One day after its launch, privacy concerns have been raised about Google's new Gmail-based social-networking tool, Buzz.
At issue is a feature that compiles a list of the Gmail contacts who users most frequently e-mail or chat with. Buzz automatically starts following these people and makes the list public, meaning strangers can see who Buzz users have been in contact with.
The issue was noted by the Silicon Alley Insider on Wednesday. "Imagine ... a wife discovering that her husband emails and chats with an old girlfriend," the Web site said. "Imagine a boss discovers a subordinate emails with executives at a competitor."
There are some mitigating factors, however. Buzz only shares information about other people who are using Buzz and have set up public profiles in Google. So currently, most Gmail users are not publicly listed by the service. Users can also "unfollow" people who they don't want to be linked to.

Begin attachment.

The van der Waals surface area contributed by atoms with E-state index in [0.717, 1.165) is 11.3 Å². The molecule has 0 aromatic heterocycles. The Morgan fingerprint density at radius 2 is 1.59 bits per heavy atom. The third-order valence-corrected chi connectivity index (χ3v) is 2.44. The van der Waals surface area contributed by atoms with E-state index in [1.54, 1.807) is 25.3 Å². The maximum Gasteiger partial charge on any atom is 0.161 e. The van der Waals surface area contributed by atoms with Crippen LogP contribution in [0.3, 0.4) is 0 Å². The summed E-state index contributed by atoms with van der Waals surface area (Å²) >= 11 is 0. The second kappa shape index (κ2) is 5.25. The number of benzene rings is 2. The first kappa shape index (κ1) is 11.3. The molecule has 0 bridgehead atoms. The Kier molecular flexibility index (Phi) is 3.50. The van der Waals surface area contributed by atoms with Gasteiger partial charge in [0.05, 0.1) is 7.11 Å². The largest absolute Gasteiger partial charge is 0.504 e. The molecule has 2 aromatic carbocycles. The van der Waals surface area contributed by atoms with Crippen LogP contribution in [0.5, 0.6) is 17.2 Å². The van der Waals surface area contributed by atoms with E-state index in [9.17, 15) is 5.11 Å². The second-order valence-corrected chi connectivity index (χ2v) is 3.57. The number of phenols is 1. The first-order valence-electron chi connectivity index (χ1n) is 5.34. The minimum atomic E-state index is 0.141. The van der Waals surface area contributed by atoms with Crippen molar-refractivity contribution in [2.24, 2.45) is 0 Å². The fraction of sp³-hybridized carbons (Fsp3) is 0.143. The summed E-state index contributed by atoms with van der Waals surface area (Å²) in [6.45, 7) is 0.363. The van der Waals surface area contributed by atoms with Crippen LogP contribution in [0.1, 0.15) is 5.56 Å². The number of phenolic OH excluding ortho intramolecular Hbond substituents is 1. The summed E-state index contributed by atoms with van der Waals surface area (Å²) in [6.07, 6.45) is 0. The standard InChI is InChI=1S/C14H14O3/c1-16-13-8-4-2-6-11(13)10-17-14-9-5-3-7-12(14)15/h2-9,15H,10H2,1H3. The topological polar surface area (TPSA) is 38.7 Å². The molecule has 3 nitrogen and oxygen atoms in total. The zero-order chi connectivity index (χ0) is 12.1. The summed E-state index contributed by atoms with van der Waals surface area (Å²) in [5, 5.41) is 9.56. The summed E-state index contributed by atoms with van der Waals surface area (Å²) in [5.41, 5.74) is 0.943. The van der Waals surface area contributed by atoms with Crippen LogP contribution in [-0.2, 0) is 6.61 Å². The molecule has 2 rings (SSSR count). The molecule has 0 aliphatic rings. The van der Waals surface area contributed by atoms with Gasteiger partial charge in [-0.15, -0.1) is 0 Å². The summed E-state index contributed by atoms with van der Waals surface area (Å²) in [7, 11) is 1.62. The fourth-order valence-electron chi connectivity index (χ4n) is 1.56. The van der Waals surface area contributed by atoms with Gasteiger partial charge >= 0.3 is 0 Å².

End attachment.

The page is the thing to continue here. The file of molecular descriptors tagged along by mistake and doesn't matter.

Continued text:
And while Buzz requires users to set up a public profile before they can post messages, it does give them an option to hide who they are following and who is following them.
However, the default setting is to make the information public, and only users who click on an "edit" tab can see the choice to opt out. That means many people who start using Buzz may be publicly linked to other users without realizing it.
Reached Wednesday afternoon, a Google spokesman had no immediate comment.
Google introduced Buzz as an alternative to popular sites such as Facebook and Twitter, which are increasingly being used to navigate the Web.